SCOTUS: Two swing states, two rulings, two recusals…and counting?
Michael Imms, with Chester County Voter Services, gathers mail-in ballots after being sorted for the 2020 General Election in the United States, Friday, Oct. 23, 2020, in West Chester, Pa. | Matt Slocum/AP

With only six days left until Election Day, Nov. 3, the U.S. Supreme Court has begun ruling at breakneck speed on several vote suppression lawsuit appeals filed by Trump’s campaign and the state- and national-level Republicans.

In North Carolina, by a 5-3 vote Wednesday, Oct. 29, the Supreme Court said it would allow absentee ballots to be received and counted up to nine days after Election Day. Republicans had asked the high court to intervene and return to a shorter ballot timeline. Under the Supreme Court’s order, mailed ballots postmarked on or before Election Day must be received by 5 p.m. on Nov. 12 to be counted.

The quickness of these two recent silent orders left the newest member of the high court only one reasonable option: recusal. Justice Amy Coney Barrett took no part in deciding the fate of absentee ballots or their deadline “because of the need for a prompt resolution and because she has not had time to fully review the parties’ filings’.”

Chief Justice John Roberts and Justice Brett Kavanaugh joined the three Democrat-named justices in the majority. Three Republican-nominated justices, Samuel Alito, Neil Gorsuch, and Clarence Thomas, dissented.

“North Carolina voters had a huge win tonight at the U.S. Supreme Court. The court upheld the State Board of Elections’ effort to ensure that every eligible vote counts, even during a pandemic,” said N.C. Attorney General Josh Stein, a Democrat, in a statement hailing the court’s decision. “Voters must have their mail-in ballots postmarked by Election Day, but now we all have certainty that every eligible vote will be counted. Let’s vote!”

Republican state Senate leader Phil Berger claimed the high court’s order will undermine public confidence in the government.

“The question is simple: May unelected bureaucrats on a state panel controlled by one political party overrule election laws passed by legislatures, even after ballots have already been cast? If public confidence in elections is important to our system of government, then hopefully the answer to that question is no,” Berger said in a statement.

The State Board of Elections had lengthened the period as part of a late September legal settlement with the North Carolina Alliance for Retired Americans, a union-affiliated group. The settlement extending the deadline ruled on by federal judge William Osteen also removed requirements for fixing errors found on absentee ballots, while keeping the rule requiring an absentee ballot witness signature—in a nod towards a bipartisan agreement.

Following a 4-4 split ruling in Pennsylvania, allowing ballots postmarked by Election Day, Nov. 3, to be accepted and counted up to three days after the election, state Republicans filed an emergency appeal—counting on Justice Amy Coney Barrett to rule along party lines and cast a tie-breaking vote in their favor.

But on Wednesday, the court said it would not grant a quick pre-election review of the latest Republican appeal, leaving the extension in place, while leaving unclear the question of whether the ballots would ultimately be counted. The court’s order left open the possibility of taking up and deciding whether the extension ordered by the Pennsylvania high court was proper.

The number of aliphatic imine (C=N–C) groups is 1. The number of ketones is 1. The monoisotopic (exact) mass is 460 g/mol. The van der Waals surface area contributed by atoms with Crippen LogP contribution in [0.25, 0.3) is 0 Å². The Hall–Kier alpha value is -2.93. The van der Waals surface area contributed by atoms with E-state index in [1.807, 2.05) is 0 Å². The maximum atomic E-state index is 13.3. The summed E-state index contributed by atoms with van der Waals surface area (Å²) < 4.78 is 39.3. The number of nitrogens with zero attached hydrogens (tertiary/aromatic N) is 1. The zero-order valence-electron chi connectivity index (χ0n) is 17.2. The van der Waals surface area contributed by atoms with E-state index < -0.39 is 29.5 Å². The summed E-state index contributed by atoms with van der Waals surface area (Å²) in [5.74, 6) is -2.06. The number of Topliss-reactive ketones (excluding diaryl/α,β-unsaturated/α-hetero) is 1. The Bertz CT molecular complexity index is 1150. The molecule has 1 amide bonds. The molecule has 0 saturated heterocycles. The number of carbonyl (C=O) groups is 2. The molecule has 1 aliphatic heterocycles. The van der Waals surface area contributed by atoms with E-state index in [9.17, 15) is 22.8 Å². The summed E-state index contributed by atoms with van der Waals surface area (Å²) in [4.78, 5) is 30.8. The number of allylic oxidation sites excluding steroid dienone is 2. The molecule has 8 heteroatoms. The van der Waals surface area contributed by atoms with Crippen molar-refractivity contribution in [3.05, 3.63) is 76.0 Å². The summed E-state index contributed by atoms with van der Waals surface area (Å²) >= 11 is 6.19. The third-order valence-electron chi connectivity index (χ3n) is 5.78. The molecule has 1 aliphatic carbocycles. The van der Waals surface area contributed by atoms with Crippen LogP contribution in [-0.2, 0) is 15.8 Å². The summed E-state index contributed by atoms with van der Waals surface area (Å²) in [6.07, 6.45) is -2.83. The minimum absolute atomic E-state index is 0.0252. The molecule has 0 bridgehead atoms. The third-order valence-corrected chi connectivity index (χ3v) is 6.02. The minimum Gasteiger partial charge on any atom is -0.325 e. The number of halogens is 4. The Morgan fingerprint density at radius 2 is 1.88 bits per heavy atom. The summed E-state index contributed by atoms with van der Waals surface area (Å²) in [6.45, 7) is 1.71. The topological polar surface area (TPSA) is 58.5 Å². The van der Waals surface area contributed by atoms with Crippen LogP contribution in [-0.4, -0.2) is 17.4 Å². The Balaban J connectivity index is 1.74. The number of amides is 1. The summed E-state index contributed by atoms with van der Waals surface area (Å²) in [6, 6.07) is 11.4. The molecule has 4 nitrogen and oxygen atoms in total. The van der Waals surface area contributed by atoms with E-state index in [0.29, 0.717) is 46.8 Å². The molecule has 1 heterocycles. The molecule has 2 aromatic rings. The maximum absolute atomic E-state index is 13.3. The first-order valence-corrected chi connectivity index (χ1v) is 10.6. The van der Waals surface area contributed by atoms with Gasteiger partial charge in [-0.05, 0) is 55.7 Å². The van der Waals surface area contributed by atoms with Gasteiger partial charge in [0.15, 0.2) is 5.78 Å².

This extension issue will play an enormous role if Pennsylvania becomes the crucial state needed to win the White House, and the votes received between Nov. 3 and Nov. 6 will be critically decisive.

The high court ruled hours after Pennsylvania’s Secretary of State agreed to segregate ballots received in the mail after polls close on Tuesday and before 5 p.m. on Nov. 6.

In a typical uncouth statement, Trump’s campaign suggested that those ballots would never be counted.

“We secured a huge victory when the Pennsylvania Secretary of State saw the writing on the wall and voluntarily complied with our injunction request, segregating ballots received after the Nov. 3 deadline to ensure they will not be counted until the Supreme Court rules on our petition,” said Justin Clark, a deputy campaign manager, in an interview.

The statement, however, is misleading and hardly holds any truth. The Supreme Court’s order does not invalidate those ballots arriving between the end of day Nov. 3 and end of day Nov. 6. The high court only deferred that “the most important issue in the case, which is whether state courts can change the time, place and manner of elections, contrary to the rules adopted by the Legislature.”

That means the Supreme Court would only rule on the actions by the state’s high court, not the validity or acceptability of those mailed-in ballots.

“This is an enormous victory for all Pennsylvania voters, especially seniors who should not have to put their health at risk during the pandemic to cast a ballot that will be counted,” said Richard Fiesta, the Alliance for Retired Americans executive director, in a statement.

The ARA was one of several organizations suing the state of Pennsylvania to extend the ballot deadline.

Writing for the majority, Justice Samuel Alito indicated he would support the high court’s future review of the issue. But, he wrote, “I reluctantly conclude that there is simply not enough time at this late date to decide the question before the election.”

Again, new Justice Barrett recused herself from this case.


CONTRIBUTOR

Al Neal
Al Neal

Al Neal is the associate editor for labor and politics. He is also the chief photographer for People's World.

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